Edward Babson (February 18, 1811–November 27, 1879) was one of Gloucester’s most successful Surinam trading captains. He was the owner of the brig "Cadet," the subject of Lane's portrait, Brig "Cadet" in Gloucester Harbor.
Edward was the third son of the eight surviving children (five boys and three girls) of William Babson and his first wife Mary Griffin. Annette Babson was Edward's sister. One of Edward’s older brothers was John James Babson, the author of History of the Town of Gloucester, Cape Ann, first published by Procter Brothers in 1860. It remains the definitive history of pre-Civil War Cape Ann.
Edward’s father, William Babson, was a Gloucester maritime merchant with a store on Front Street who also, between 1808 and his death in 1848, owned, or part-owned, a sloop, eight schooners, a ship, and two brigs, one of which was the "Cadet."
Edward first went to sea at the age of thirteen on his father’s three-masted ship "Shylock." By the time of his marriage to Amanda Stanwood on November 12, 1833, Edward had already earned the title of captain and was a seasoned mariner, having voyaged to the East Indies, South America and the Mediterranean.
By 1836, Edward and his brother John James had become co-owners of the brig "Cadet," and for the next decade, Edward sailed her back and forth to South America. Surinam was to Gloucester what China was to Salem, and for the first half of the nineteenth century, Gloucester merchant ships monopolized the trade of exchanging salt fish for molasses. The fish was often of poor quality, destined for the mouths of plantation slaves, but the molasses was rich and dark and a necessary ingredient of the very lucrative New England rum business. The wealth of many of Gloucester’s merchant families was based on this trade.
Each trip took an average of four months, with twenty-three days at sea each way and a stop-over in Surinam that could last up to ten weeks. Time ashore was spent selling and unloading the incoming cargo, making necessary repairs to the ship, and purchasing the outgoing cargo. Edward was a very competitive sailor and took great pride in making his time at sea as short as possible, even entering the number of days each one took in his log. He also commented on other vessels and captains both faster and slower than his—once ruefully noting that his brother-in-law beat him home by six days.
Paramaribo, the capital of Surinam, was a cosmopolitan city with trading ships from all over the world sailing in and out, and Edward’s cargo reflected this. His account book for January 27, 1838 shows that on this trip, twenty-five percent of his revenue came from salt fish, with flour coming in a close second. The rest, amounting to just over half his sales, was in boxes of candles (spermaceti and beeswax) and Havana cigars, barrels of beef, salmon, pork, tobacco (some of which, he noted, was unfortunately damaged), and wine. There were also small kegs, bottles and boxes of oil, lard, cheese, raisins, and navy bread; over a thousand feet of lumber, ten dozen chairs, and a wherry that he sold for fifteen guilders.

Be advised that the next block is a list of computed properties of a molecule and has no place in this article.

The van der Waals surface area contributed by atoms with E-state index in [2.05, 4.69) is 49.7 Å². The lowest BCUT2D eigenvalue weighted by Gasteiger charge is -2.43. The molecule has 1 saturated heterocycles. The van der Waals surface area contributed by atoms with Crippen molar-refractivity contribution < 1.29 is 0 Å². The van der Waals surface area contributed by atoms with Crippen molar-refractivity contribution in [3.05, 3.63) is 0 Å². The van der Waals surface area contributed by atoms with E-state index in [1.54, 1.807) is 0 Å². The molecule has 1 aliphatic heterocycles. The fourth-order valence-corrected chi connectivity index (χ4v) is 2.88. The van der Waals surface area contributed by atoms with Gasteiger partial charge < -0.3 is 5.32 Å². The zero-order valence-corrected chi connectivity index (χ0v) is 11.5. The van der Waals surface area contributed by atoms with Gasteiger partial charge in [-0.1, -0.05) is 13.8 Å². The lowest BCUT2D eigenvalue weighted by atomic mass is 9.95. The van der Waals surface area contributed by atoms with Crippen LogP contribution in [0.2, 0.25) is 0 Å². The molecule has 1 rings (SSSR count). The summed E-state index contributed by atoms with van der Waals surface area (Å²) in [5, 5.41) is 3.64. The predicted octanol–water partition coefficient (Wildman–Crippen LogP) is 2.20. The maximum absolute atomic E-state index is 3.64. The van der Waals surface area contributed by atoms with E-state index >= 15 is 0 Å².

Edward Babson's wife, Amanda, was the daughter of another well-placed captain, Richard Goss Stanwood and his second wife Hannah Harraden. Richard Stanwood also owned several vessels, one of which was the ship "Mount Wollaston," which he and six others purchased, refitted, and sent to the South Atlantic on a whaling voyage. Just before her marriage, Amanda wrote to her brother—who was away at sea himself—“We only see [father] at meal times and then he scarcely gives himself time to eat, he is so wholly devoted to the Mount Wollaston. We shall be rejoiced when the ship is gone for if it stays here much longer I should not wonder if father turned into a whale.” (1)
During the years of Edward's trips to South America, he and Amanda reared five children, living first on Front Street (now Main Street), and before purchasing the Charles H. Hovey estate on Summer Street, shared Amanda's brother Solomon Stanwood’s house. The Hovey estate was in what was a comparatively secluded rural area of town at the time. Edward later developed this area—known colloquially as “Babson Hill”—building tenement houses and selling off house lots.
In 1846, at the age of thirty-five, Edward retired from the sea, a wealthy merchant and the owner of more than eight ships. Although he continued to live in Gloucester, he had offices in Boston where he engaged in trade with, among other places, Valparaiso, Chile and San Francisco, California. In Gloucester, he was a member of the Board of Trustees of Oak Grove Cemetery, a director of the Gloucester Bank (which his grandfather had co-founded), and a staunch Universalist.
Edward and Amanda's children were: Hannah (December 7, 1834–September 2, 1909), who never married; Amanda (April 6, 1836–August 4, 1889), who married Edwin Hervey Davis; Edward (September 20, 1839–July 26, 1880), who married Harriet Chapin Rice; Francis H. (November 19, 1843–January 16, 1904), who never married; and Isabella (September 14, 1848–February 16, 1917), who married Gustavus A. Lane.
Amanda died on May 6, 1857 at the age of forty-six. Two years later, on June 8, 1859, Edward married twenty-five year old Julia Friend, daughter of George and Mary (Sayward) Friend. George Friend was another vessel-owning merchant in town and a deacon of the Universalist Church. Edward and Julia had two children: Fanny Gilmore (March 9, 1860–April 28, 1892), after whom Edward named one of his schooners, and George (January 19, 1862–March 4, 1890). Neither of them ever married.
– Stephanie Buck (February, 2014)